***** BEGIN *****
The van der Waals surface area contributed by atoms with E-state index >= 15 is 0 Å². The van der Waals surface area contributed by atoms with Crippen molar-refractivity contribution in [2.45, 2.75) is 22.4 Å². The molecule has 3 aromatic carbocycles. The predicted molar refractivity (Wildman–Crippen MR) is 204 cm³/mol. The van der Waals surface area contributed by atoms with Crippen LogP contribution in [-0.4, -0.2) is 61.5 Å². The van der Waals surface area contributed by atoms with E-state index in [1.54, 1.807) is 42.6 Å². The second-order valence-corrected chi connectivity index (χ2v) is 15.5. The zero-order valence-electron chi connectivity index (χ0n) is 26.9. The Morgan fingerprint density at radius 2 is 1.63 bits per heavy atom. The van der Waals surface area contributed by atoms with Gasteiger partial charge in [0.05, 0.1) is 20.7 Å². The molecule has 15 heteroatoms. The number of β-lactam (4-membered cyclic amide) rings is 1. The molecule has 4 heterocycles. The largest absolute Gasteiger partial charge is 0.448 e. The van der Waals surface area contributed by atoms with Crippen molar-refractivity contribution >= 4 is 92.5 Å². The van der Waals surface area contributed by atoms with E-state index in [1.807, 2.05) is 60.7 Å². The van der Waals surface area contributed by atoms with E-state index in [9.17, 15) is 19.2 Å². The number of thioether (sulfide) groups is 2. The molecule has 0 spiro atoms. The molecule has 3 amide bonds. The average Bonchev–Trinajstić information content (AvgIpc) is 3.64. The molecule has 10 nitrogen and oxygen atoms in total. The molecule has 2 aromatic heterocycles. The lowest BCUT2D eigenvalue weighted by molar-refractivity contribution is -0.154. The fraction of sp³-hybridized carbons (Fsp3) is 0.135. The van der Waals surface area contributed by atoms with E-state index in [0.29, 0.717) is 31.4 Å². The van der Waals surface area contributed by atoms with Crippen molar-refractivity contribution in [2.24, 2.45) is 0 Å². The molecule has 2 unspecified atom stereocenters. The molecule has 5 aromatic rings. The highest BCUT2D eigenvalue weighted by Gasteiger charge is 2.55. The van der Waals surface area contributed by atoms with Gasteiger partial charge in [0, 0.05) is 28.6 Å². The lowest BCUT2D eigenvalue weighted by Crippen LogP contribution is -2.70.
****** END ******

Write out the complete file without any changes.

The van der Waals surface area contributed by atoms with E-state index >= 15 is 0 Å². The van der Waals surface area contributed by atoms with Crippen molar-refractivity contribution in [2.45, 2.75) is 22.4 Å². The molecule has 3 aromatic carbocycles. The predicted molar refractivity (Wildman–Crippen MR) is 204 cm³/mol. The van der Waals surface area contributed by atoms with Crippen LogP contribution in [-0.4, -0.2) is 61.5 Å². The van der Waals surface area contributed by atoms with E-state index in [1.54, 1.807) is 42.6 Å². The second-order valence-corrected chi connectivity index (χ2v) is 15.5. The zero-order valence-electron chi connectivity index (χ0n) is 26.9. The Morgan fingerprint density at radius 2 is 1.63 bits per heavy atom. The van der Waals surface area contributed by atoms with Gasteiger partial charge in [0.05, 0.1) is 20.7 Å². The molecule has 15 heteroatoms. The number of β-lactam (4-membered cyclic amide) rings is 1. The molecule has 4 heterocycles. The largest absolute Gasteiger partial charge is 0.448 e. The van der Waals surface area contributed by atoms with Crippen molar-refractivity contribution >= 4 is 92.5 Å². The van der Waals surface area contributed by atoms with E-state index in [1.807, 2.05) is 60.7 Å². The van der Waals surface area contributed by atoms with E-state index in [9.17, 15) is 19.2 Å². The number of thioether (sulfide) groups is 2. The molecule has 0 spiro atoms. The molecule has 3 amide bonds. The average Bonchev–Trinajstić information content (AvgIpc) is 3.64. The molecule has 10 nitrogen and oxygen atoms in total. The molecule has 2 aromatic heterocycles. The lowest BCUT2D eigenvalue weighted by molar-refractivity contribution is -0.154. The fraction of sp³-hybridized carbons (Fsp3) is 0.135. The van der Waals surface area contributed by atoms with E-state index in [0.29, 0.717) is 31.4 Å². The van der Waals surface area contributed by atoms with Crippen molar-refractivity contribution in [2.24, 2.45) is 0 Å². The molecule has 2 unspecified atom stereocenters. The molecule has 5 aromatic rings. The highest BCUT2D eigenvalue weighted by Gasteiger charge is 2.55. The van der Waals surface area contributed by atoms with Gasteiger partial charge in [0, 0.05) is 28.6 Å². The lowest BCUT2D eigenvalue weighted by Crippen LogP contribution is -2.70.